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The Definitive Guide to

SaaS Management

Everything about what SaaS Management (SM) is, why you should know about it, what are the key benefits, and what best practices to get started.


SaaS evolved from the growing need for centralized computing during the 3rd industrial revolution. Salesforce’s “The End of Software¹” campaign in 2000 and Concur’s resistance to a floppy disk and CD-ROM production invited a world of app services delivered via the internet.

This led to an explosion in cloud computing for the everyday person and inexpensive, web-based business licensing models. As history shows, disruptive advances invite both chaos and challenge, alongside productivity and growth.

And a solution for the SaaS chaos? Welcome to SaaS management.


What is SaaS management?

SaaS management is the practice of identifying and managing Software-as-a-Service (SaaS) applications within an organization's technology portfolio. It lets you reliably discover SaaS apps, monitor license usage and spending, proactively manage renewals, and track compliance in an automated and scalable manner.

One business practice that combines all of the processes required to efficiently scale cloud software, extend businesses' strategic objectives and account for users' needs while upholding data security and privacy standards.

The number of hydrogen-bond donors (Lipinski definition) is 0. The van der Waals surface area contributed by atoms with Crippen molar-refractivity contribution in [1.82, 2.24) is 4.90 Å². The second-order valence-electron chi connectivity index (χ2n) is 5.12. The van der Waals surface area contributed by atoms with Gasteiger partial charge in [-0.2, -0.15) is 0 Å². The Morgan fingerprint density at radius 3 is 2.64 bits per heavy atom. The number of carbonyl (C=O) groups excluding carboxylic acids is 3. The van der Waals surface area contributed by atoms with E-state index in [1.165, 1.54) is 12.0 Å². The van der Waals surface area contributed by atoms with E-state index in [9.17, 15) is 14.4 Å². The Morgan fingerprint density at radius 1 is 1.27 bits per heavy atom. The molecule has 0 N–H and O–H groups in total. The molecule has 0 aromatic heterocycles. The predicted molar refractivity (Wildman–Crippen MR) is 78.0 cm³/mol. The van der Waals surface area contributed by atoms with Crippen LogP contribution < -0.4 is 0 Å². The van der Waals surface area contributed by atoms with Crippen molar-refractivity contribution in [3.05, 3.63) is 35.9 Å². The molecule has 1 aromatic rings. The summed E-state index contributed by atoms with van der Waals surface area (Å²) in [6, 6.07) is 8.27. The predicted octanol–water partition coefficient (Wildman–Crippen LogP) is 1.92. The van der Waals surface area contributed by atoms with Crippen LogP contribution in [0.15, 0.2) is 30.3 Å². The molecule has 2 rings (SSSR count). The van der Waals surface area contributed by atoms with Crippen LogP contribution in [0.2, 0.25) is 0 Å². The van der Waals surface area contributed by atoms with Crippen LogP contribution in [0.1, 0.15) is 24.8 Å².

No more need for using spreadsheets to keep records of all SaaS applications, the SaaS management platforms use advanced discovery methods for complete visibility of your SaaS portfolio, e.g. integrations with ERP, HR, financial and contract systems, SSOs, and direct SaaS integrations.

For many, SaaS management adapts those processes once used to manage perpetual, on-premise software and modifies them to fit the realities of the SaaS subscription model with insights.

Comparison to application portfolio management

Application portfolio management (APM) provides a broad overview of an organization's software applications, covering both SaaS and on-premises solutions.

APM aims to align the application portfolio with business goals, focusing on efficiency and strategic relevance. It involves evaluating applications for performance, deciding on updates, and planning future technology investments.